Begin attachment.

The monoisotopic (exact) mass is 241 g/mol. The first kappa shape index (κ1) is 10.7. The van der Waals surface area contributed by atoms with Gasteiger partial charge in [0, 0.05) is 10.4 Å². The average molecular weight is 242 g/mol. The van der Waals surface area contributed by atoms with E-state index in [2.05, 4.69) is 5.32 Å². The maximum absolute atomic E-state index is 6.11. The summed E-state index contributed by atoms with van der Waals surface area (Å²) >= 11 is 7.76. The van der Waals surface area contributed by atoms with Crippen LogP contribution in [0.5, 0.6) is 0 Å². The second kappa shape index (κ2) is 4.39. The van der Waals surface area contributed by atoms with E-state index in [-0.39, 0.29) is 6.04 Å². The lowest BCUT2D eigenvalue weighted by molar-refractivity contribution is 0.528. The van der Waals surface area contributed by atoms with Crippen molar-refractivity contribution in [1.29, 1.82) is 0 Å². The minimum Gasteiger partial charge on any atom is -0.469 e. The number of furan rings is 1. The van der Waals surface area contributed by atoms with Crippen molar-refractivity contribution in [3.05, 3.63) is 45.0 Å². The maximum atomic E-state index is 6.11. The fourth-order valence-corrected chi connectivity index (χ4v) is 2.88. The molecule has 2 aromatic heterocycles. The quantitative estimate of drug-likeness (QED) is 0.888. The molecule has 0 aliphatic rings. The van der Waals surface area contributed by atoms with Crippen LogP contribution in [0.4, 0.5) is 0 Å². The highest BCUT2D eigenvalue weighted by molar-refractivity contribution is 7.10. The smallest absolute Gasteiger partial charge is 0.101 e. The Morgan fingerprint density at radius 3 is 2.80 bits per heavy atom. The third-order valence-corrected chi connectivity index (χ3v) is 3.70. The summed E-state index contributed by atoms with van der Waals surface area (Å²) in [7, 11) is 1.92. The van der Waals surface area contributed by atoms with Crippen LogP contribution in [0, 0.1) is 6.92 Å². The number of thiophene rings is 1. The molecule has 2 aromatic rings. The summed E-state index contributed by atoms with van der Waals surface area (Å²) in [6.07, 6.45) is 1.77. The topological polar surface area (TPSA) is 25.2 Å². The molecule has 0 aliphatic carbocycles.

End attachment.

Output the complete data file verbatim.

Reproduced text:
The monoisotopic (exact) mass is 241 g/mol. The first kappa shape index (κ1) is 10.7. The van der Waals surface area contributed by atoms with Gasteiger partial charge in [0, 0.05) is 10.4 Å². The average molecular weight is 242 g/mol. The van der Waals surface area contributed by atoms with E-state index in [2.05, 4.69) is 5.32 Å². The maximum absolute atomic E-state index is 6.11. The summed E-state index contributed by atoms with van der Waals surface area (Å²) >= 11 is 7.76. The van der Waals surface area contributed by atoms with Crippen LogP contribution in [0.5, 0.6) is 0 Å². The second kappa shape index (κ2) is 4.39. The van der Waals surface area contributed by atoms with E-state index in [-0.39, 0.29) is 6.04 Å². The lowest BCUT2D eigenvalue weighted by molar-refractivity contribution is 0.528. The van der Waals surface area contributed by atoms with Crippen molar-refractivity contribution in [1.29, 1.82) is 0 Å². The minimum Gasteiger partial charge on any atom is -0.469 e. The number of furan rings is 1. The van der Waals surface area contributed by atoms with Crippen molar-refractivity contribution in [3.05, 3.63) is 45.0 Å². The maximum atomic E-state index is 6.11. The fourth-order valence-corrected chi connectivity index (χ4v) is 2.88. The molecule has 2 aromatic heterocycles. The quantitative estimate of drug-likeness (QED) is 0.888. The molecule has 0 aliphatic rings. The van der Waals surface area contributed by atoms with Crippen LogP contribution in [0.4, 0.5) is 0 Å². The highest BCUT2D eigenvalue weighted by molar-refractivity contribution is 7.10. The smallest absolute Gasteiger partial charge is 0.101 e. The Morgan fingerprint density at radius 3 is 2.80 bits per heavy atom. The third-order valence-corrected chi connectivity index (χ3v) is 3.70. The summed E-state index contributed by atoms with van der Waals surface area (Å²) in [7, 11) is 1.92. The van der Waals surface area contributed by atoms with Crippen LogP contribution in [0, 0.1) is 6.92 Å². The number of thiophene rings is 1. The molecule has 2 aromatic rings. The summed E-state index contributed by atoms with van der Waals surface area (Å²) in [6.07, 6.45) is 1.77. The topological polar surface area (TPSA) is 25.2 Å². The molecule has 0 aliphatic carbocycles.